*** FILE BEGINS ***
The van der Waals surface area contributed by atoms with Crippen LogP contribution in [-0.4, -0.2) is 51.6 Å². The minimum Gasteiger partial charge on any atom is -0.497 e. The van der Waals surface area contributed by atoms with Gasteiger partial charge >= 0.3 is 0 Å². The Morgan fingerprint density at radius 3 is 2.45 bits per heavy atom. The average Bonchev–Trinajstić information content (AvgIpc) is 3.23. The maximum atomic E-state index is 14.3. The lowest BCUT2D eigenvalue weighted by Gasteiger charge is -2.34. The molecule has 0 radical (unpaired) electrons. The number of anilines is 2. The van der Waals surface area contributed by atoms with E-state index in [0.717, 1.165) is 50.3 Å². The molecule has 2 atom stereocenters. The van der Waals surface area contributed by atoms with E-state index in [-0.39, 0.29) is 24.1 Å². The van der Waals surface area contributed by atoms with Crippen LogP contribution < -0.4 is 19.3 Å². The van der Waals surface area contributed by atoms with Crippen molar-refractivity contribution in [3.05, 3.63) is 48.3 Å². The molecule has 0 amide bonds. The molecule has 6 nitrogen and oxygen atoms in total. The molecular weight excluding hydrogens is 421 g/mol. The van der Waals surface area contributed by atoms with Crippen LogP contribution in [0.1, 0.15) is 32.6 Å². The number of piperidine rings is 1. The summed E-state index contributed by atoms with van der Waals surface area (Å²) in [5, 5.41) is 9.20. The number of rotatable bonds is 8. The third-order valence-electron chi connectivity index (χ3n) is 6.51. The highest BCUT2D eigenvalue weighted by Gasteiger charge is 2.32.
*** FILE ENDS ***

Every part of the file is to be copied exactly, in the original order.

The van der Waals surface area contributed by atoms with Crippen LogP contribution in [-0.4, -0.2) is 51.6 Å². The minimum Gasteiger partial charge on any atom is -0.497 e. The van der Waals surface area contributed by atoms with Gasteiger partial charge >= 0.3 is 0 Å². The Morgan fingerprint density at radius 3 is 2.45 bits per heavy atom. The average Bonchev–Trinajstić information content (AvgIpc) is 3.23. The maximum atomic E-state index is 14.3. The lowest BCUT2D eigenvalue weighted by Gasteiger charge is -2.34. The molecule has 0 radical (unpaired) electrons. The number of anilines is 2. The van der Waals surface area contributed by atoms with E-state index in [0.717, 1.165) is 50.3 Å². The molecule has 2 atom stereocenters. The van der Waals surface area contributed by atoms with E-state index in [-0.39, 0.29) is 24.1 Å². The van der Waals surface area contributed by atoms with Crippen LogP contribution < -0.4 is 19.3 Å². The van der Waals surface area contributed by atoms with Crippen molar-refractivity contribution in [3.05, 3.63) is 48.3 Å². The molecule has 0 amide bonds. The molecule has 6 nitrogen and oxygen atoms in total. The molecular weight excluding hydrogens is 421 g/mol. The van der Waals surface area contributed by atoms with Crippen LogP contribution in [0.1, 0.15) is 32.6 Å². The number of piperidine rings is 1. The summed E-state index contributed by atoms with van der Waals surface area (Å²) in [5, 5.41) is 9.20. The number of rotatable bonds is 8. The third-order valence-electron chi connectivity index (χ3n) is 6.51. The highest BCUT2D eigenvalue weighted by Gasteiger charge is 2.32.